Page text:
As Mubarak Lies in Coma, Egyptians Warily Await Election Results

Letter From Cairo

Watch and Wait: With ex-President Hosni Mubarak lying in a coma, Egyptians wonder if the military will respect the results of the just-completed presidential election.
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Watch and Wait: With ex-President Hosni Mubarak lying in a coma, Egyptians wonder if the military will respect the results of the just-completed presidential election.

By Abdallah Schleifer

Published June 19, 2012, issue of June 29, 2012.
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It’s 2 a.m. Wednesday morning and nearly everybody here in Cairo, if they are still awake, wonders how it will all go down.

As Egypt’s ousted strongman Hosni Mubarak lies dead or dying, official results of the final round of voting for president will not be announced by the Electoral Commission until Thursday at the earliest. A general uneasiness fills the air.

The final round voting ended Sunday night. By Monday evening, the Muslim Brotherhood’s political arm was claiming victory for its candidate, Mohamed Morsi, by about 1 million votes, based on unofficial reports from the thousands of polling stations throughout the land. Twenty-four hours later, Morsi’s opponent, Ahmed Shafiq was claiming that he was the winner by a similar margin out of about 50 million votes cast.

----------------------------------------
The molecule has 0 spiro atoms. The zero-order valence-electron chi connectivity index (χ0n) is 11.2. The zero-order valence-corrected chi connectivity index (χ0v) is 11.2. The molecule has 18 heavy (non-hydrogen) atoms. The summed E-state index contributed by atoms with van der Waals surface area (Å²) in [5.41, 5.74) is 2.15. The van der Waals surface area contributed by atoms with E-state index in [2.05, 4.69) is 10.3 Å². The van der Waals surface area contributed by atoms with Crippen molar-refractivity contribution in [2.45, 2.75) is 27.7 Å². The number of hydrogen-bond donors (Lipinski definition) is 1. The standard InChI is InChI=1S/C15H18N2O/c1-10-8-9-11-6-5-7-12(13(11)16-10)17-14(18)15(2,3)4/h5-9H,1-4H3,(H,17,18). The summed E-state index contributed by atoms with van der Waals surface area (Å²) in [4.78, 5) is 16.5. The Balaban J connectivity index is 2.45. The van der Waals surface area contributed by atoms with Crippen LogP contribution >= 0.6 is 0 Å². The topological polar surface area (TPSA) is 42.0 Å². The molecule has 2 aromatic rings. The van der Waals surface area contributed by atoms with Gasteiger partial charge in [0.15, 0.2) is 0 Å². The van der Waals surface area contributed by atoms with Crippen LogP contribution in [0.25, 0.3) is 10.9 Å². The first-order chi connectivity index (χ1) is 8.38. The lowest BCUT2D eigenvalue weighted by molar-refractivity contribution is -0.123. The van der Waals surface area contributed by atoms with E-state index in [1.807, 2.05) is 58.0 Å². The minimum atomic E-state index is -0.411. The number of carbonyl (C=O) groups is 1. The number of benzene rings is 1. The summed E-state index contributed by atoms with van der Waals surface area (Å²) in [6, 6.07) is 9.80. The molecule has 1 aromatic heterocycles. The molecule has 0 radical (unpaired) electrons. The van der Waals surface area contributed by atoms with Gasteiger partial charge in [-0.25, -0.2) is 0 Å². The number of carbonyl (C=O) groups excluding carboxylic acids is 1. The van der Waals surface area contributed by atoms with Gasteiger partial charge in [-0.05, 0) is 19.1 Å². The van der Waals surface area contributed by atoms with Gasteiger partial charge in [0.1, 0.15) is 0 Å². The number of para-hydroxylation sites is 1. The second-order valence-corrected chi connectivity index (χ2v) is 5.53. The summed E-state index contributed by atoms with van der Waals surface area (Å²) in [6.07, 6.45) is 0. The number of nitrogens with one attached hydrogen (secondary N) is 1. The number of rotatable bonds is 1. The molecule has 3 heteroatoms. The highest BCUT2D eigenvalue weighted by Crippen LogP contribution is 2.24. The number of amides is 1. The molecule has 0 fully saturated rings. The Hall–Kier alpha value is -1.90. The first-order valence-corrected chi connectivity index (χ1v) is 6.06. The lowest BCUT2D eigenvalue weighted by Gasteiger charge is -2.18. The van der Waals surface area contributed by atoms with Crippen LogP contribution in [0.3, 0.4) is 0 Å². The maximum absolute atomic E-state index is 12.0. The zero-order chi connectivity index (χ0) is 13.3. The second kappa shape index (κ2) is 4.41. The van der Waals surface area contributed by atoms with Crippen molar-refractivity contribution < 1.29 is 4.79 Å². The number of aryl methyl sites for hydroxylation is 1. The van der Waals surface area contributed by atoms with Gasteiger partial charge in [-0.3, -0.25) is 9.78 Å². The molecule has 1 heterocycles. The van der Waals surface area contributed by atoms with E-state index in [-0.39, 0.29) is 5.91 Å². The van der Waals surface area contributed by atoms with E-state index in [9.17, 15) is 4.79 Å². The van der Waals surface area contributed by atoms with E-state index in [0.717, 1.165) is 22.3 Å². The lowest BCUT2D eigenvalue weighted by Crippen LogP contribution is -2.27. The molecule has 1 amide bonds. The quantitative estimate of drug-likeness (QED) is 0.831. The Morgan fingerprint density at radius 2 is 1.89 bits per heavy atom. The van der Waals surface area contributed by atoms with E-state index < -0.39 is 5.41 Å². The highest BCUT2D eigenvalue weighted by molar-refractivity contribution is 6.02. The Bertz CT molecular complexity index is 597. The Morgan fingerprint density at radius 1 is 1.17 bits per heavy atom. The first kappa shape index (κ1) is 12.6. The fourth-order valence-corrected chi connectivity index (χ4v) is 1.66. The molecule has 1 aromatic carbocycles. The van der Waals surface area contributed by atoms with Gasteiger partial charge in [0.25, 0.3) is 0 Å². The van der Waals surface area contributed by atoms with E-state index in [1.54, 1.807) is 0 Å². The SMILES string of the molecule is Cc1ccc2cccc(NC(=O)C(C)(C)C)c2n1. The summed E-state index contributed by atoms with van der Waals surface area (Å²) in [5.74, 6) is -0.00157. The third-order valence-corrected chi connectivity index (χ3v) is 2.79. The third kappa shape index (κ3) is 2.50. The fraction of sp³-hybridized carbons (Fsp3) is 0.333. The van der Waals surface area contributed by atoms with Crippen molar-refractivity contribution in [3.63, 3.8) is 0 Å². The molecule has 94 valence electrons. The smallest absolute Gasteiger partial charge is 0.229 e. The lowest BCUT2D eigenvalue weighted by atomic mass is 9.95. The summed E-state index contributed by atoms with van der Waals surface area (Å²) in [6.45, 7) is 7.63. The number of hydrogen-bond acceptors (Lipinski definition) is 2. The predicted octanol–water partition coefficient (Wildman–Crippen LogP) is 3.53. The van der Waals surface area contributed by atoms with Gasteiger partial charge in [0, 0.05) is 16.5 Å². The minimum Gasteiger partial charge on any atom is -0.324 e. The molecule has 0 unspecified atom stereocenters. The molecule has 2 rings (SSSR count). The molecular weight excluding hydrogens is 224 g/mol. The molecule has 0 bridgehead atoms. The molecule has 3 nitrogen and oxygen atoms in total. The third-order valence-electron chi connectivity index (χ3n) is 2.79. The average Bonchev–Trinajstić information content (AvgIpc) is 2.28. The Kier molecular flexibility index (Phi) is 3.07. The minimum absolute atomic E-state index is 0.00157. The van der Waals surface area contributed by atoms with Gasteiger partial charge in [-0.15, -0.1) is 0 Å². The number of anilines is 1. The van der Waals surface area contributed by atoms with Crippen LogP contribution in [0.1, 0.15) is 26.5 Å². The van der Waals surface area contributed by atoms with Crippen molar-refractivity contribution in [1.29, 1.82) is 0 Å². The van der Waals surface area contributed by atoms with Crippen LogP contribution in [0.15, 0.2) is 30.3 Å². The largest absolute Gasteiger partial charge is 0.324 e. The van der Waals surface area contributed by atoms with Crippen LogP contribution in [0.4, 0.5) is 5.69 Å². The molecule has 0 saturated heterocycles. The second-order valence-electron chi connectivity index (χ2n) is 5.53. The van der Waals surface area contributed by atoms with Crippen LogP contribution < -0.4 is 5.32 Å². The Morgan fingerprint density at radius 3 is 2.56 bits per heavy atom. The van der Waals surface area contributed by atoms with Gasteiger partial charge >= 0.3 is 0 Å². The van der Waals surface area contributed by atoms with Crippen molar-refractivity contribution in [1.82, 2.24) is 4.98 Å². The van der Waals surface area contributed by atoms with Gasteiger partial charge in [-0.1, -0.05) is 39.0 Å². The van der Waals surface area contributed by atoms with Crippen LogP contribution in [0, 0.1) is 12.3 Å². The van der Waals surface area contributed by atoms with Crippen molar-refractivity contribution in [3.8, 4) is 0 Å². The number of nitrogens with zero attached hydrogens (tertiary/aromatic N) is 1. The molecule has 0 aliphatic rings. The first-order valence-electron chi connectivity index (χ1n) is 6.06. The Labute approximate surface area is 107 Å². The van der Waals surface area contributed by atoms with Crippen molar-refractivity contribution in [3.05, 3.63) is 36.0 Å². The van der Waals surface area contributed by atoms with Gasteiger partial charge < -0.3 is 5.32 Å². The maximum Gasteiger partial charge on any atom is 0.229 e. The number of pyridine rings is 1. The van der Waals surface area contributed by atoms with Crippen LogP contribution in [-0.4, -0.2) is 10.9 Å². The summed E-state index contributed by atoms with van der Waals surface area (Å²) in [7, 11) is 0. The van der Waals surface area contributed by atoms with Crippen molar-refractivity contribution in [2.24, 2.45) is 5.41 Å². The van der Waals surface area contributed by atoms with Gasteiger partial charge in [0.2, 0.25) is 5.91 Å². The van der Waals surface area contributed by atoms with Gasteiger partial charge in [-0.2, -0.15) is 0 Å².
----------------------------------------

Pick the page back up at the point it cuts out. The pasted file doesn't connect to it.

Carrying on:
The Muslim Brotherhood’s claim was backed up by unofficial results published on Al Ahram, Egypt’s most prestigious and semi-official newspaper and certainly no supporter of the Muslim Brotherhood. Two other independent newspapers confirmed the projection of a relatively narrow victory for Morsi.

Just about everyone understands that Shafik was prime minister when Mubarak was forced by the military to resign last year, and they understand what this means, or think they do. Shafik was soon forced out of office by popular demand, or at least the demand of the demonstrators who were then thronging Tahrir Square.

Shafik is viewed as the nominal candidate of Mubarak’s once-ruling National Democratic Party (NDP), which is officially illegal now, but still maintains a vast patronage network throughout the country. Many see Shafiq as the favored candidate of the military.

That would seem obvious. But like many things in the Middle East that seem obvious at the time, these assumptions could possibly be unfounded.

It’s just possible that the Muslim Brotherhood, with still painful memories of conflict with the armed forces nearly 60 years ago, and the military command are perhaps quietly coming to some sort of edgy understanding. At least that is what, late this evening, many thoughtful people in Cairo are hoping for.


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